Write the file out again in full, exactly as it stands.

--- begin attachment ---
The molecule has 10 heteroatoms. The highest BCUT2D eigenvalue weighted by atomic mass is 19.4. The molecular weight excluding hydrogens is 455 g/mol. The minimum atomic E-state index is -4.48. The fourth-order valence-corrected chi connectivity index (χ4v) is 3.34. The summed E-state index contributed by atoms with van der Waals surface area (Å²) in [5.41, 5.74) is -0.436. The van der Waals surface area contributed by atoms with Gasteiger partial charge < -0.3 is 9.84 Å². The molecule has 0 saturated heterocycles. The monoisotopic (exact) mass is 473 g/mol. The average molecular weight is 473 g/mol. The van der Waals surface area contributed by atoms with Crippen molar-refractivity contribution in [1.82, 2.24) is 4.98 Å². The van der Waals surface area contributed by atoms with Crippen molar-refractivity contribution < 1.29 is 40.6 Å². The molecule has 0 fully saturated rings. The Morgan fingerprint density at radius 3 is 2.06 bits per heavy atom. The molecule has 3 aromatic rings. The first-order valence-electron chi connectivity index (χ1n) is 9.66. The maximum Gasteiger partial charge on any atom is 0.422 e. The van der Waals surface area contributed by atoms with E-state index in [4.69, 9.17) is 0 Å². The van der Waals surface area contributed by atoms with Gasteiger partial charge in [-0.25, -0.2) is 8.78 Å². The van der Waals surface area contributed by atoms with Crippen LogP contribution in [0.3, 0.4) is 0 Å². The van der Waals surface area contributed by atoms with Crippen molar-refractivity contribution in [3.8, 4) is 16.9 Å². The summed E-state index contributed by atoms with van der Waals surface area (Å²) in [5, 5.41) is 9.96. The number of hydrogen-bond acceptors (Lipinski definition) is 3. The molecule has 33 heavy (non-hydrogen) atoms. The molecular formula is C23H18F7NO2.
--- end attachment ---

The molecule has 10 heteroatoms. The highest BCUT2D eigenvalue weighted by atomic mass is 19.4. The molecular weight excluding hydrogens is 455 g/mol. The minimum atomic E-state index is -4.48. The fourth-order valence-corrected chi connectivity index (χ4v) is 3.34. The summed E-state index contributed by atoms with van der Waals surface area (Å²) in [5.41, 5.74) is -0.436. The van der Waals surface area contributed by atoms with Gasteiger partial charge < -0.3 is 9.84 Å². The molecule has 0 saturated heterocycles. The monoisotopic (exact) mass is 473 g/mol. The average molecular weight is 473 g/mol. The van der Waals surface area contributed by atoms with Crippen molar-refractivity contribution in [1.82, 2.24) is 4.98 Å². The van der Waals surface area contributed by atoms with Crippen molar-refractivity contribution < 1.29 is 40.6 Å². The molecule has 0 fully saturated rings. The Morgan fingerprint density at radius 3 is 2.06 bits per heavy atom. The molecule has 3 aromatic rings. The first-order valence-electron chi connectivity index (χ1n) is 9.66. The maximum Gasteiger partial charge on any atom is 0.422 e. The van der Waals surface area contributed by atoms with E-state index in [4.69, 9.17) is 0 Å². The van der Waals surface area contributed by atoms with Gasteiger partial charge in [-0.25, -0.2) is 8.78 Å². The van der Waals surface area contributed by atoms with Crippen LogP contribution in [0.3, 0.4) is 0 Å². The van der Waals surface area contributed by atoms with Crippen molar-refractivity contribution in [3.8, 4) is 16.9 Å². The summed E-state index contributed by atoms with van der Waals surface area (Å²) in [5, 5.41) is 9.96. The number of hydrogen-bond acceptors (Lipinski definition) is 3. The molecule has 33 heavy (non-hydrogen) atoms. The molecular formula is C23H18F7NO2.